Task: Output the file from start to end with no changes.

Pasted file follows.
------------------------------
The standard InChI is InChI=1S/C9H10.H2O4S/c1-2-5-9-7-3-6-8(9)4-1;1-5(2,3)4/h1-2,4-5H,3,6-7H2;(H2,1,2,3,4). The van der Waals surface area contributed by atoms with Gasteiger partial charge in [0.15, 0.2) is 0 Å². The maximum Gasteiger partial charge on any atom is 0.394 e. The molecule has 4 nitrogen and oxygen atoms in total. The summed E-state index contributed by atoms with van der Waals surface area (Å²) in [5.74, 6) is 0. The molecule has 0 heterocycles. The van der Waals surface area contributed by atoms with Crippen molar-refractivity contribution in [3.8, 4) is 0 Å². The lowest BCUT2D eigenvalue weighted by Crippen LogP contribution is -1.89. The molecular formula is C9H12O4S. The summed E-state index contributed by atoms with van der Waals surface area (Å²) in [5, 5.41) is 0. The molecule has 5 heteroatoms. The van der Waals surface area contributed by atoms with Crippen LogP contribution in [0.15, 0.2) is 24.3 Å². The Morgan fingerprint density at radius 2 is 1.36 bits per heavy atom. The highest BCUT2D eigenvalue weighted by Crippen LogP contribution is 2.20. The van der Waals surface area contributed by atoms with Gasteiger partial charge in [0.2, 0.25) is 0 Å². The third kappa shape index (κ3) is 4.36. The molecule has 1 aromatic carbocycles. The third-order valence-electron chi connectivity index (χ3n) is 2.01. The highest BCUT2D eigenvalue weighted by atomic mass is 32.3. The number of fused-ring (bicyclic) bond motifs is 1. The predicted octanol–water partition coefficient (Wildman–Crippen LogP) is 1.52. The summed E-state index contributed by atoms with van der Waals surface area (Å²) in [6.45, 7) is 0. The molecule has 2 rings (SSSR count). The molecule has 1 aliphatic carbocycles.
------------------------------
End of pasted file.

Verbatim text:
The standard InChI is InChI=1S/C9H10.H2O4S/c1-2-5-9-7-3-6-8(9)4-1;1-5(2,3)4/h1-2,4-5H,3,6-7H2;(H2,1,2,3,4). The van der Waals surface area contributed by atoms with Gasteiger partial charge in [0.15, 0.2) is 0 Å². The maximum Gasteiger partial charge on any atom is 0.394 e. The molecule has 4 nitrogen and oxygen atoms in total. The summed E-state index contributed by atoms with van der Waals surface area (Å²) in [5.74, 6) is 0. The molecule has 0 heterocycles. The van der Waals surface area contributed by atoms with Crippen molar-refractivity contribution in [3.8, 4) is 0 Å². The lowest BCUT2D eigenvalue weighted by Crippen LogP contribution is -1.89. The molecular formula is C9H12O4S. The summed E-state index contributed by atoms with van der Waals surface area (Å²) in [5, 5.41) is 0. The molecule has 5 heteroatoms. The van der Waals surface area contributed by atoms with Crippen LogP contribution in [0.15, 0.2) is 24.3 Å². The Morgan fingerprint density at radius 2 is 1.36 bits per heavy atom. The highest BCUT2D eigenvalue weighted by Crippen LogP contribution is 2.20. The van der Waals surface area contributed by atoms with Gasteiger partial charge in [0.2, 0.25) is 0 Å². The third kappa shape index (κ3) is 4.36. The molecule has 1 aromatic carbocycles. The third-order valence-electron chi connectivity index (χ3n) is 2.01. The highest BCUT2D eigenvalue weighted by atomic mass is 32.3. The number of fused-ring (bicyclic) bond motifs is 1. The predicted octanol–water partition coefficient (Wildman–Crippen LogP) is 1.52. The summed E-state index contributed by atoms with van der Waals surface area (Å²) in [6.45, 7) is 0. The molecule has 2 rings (SSSR count). The molecule has 1 aliphatic carbocycles.